The signatories compound their irresponsibility by saying that “we urge the DOH not to remove the vaccine from the market altogether,” allegedly to provide protection for those not yet found to be at risk of severe dengue infection stemming from vaccination. But contrary to its previous claim that Dengvaxia provided “consistent efficacy and longer-term safety profile in a study population 9 to16 years of age,” Sanofi retreated from this assertion and attached no age exemptions in its later, November 29, 2017, statement as to who should not be administered the vaccine.

Moreover, in banning the vaccine from the market altogether, the current DOH leadership is not panicking but simply adhering to the time-honored precautionary principle, which says, in this particular instance, that just because severe dengue infection has not yet surfaced in some categories of tested subjects that have been vaccinated does not mean that it is safe for the people in the same categories in the general population to use it.

The finding that those vaccinated who had no previous dengue infection could incur severe dengue demands that administering the drug to all age categories in the population, whether they have been previously infected by dengue or not, should be immediately withheld on the grounds that loss of immunity and susceptibility to severe dengue might take longer to emerge among some categories of the tested subjects. This does not mean a permanent ban, but one that can only be lifted after more rigorous trials carried out over a long period of time prove that the vaccine is safe for all age groups of previously infected or non-infected people.

The signatories bemoan the “expert bashing” that is taking place in public hearings. Have they asked themselves why this bashing is taking place in the first place? The distrust of experts stems from the fact that in the case of Dengvaxia, the experts have so spectacularly failed the people on a matter of public trust: the experts in Sanofi for rushing a dangerous vaccine to the market, and the experts at the DOH for carrying out a mass vaccination program that they knew – or should have known given the published findings--carried grave dangers for many of its intended recipients....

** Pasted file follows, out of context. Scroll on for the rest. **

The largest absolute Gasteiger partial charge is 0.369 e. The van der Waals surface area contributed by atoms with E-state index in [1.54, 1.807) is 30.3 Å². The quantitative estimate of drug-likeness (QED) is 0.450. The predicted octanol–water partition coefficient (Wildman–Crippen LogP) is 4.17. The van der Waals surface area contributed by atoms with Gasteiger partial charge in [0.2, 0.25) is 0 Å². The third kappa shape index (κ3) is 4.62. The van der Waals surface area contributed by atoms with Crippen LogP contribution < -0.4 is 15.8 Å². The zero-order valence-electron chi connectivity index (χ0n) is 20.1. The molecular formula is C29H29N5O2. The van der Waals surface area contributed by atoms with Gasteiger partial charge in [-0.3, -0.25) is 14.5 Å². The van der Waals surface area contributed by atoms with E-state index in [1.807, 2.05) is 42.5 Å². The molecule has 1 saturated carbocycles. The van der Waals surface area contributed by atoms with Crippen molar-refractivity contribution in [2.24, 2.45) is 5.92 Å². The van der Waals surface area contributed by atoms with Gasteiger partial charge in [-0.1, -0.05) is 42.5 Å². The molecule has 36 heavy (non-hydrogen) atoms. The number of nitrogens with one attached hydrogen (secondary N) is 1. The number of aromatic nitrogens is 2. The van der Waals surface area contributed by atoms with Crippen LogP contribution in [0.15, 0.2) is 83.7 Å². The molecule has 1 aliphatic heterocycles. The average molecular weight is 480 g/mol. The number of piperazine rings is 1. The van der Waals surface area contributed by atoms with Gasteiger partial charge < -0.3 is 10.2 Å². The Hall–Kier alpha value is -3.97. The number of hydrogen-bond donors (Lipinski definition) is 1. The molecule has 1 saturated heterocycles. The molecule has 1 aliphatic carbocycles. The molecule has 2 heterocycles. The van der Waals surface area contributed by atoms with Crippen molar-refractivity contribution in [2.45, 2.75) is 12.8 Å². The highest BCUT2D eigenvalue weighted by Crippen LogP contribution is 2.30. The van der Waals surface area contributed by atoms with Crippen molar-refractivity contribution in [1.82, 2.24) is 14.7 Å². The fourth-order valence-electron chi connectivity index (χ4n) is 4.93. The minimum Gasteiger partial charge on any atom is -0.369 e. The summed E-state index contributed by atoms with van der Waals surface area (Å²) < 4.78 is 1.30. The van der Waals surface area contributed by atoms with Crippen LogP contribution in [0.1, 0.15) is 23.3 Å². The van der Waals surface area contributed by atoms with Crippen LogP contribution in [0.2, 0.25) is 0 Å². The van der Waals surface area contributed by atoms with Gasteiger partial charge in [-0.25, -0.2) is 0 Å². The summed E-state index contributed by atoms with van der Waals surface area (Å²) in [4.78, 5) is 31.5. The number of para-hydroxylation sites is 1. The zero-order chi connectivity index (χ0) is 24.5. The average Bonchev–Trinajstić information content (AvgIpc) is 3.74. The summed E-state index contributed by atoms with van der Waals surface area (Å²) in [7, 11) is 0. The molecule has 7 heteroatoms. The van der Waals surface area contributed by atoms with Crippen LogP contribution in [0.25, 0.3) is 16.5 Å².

...But with the absence of even the slightest criticism of the principals and the misplaced focus on the opportunists, one might legitimately bring up the question whether the statement is not really an attempt by some in the medical profession to circle the wagons to protect colleagues who are likely to be guilty of criminal endangerment of public health. And given the lack of any criticism of Sanofi’s breath-taking wrongdoing, one might further raise the question if the “Doctors for Truth” statement is not really an attempt by the same people to also come to the defense of the pharmaceutical industry.

This is a legitimate issue since the industry’s relations with the medical profession everywhere in the world is very tight, with doctors and hospitals enjoying perks and donations from members of the pharmaceutical cartel that is cynically called “Big Pharma.”

Medical professionals serve on the international and local boards of the drug giants, and there is a revolving door between private practice, public health service, and corporate employment. For those passing through the revolving door, this translates into very lucrative income indeed, one that could be threatened by a more guarded public response to the products of the multi-billion-dollar industry.

In the interest of transparency, it might be good if the public were to demand that the “Doctors for Truth” fully disclose their professional associations, if any, to Sanofi and other members of the global pharmaceutical cartel, including their local affiliates and marketing arms. Thus concludes Dr. Bello.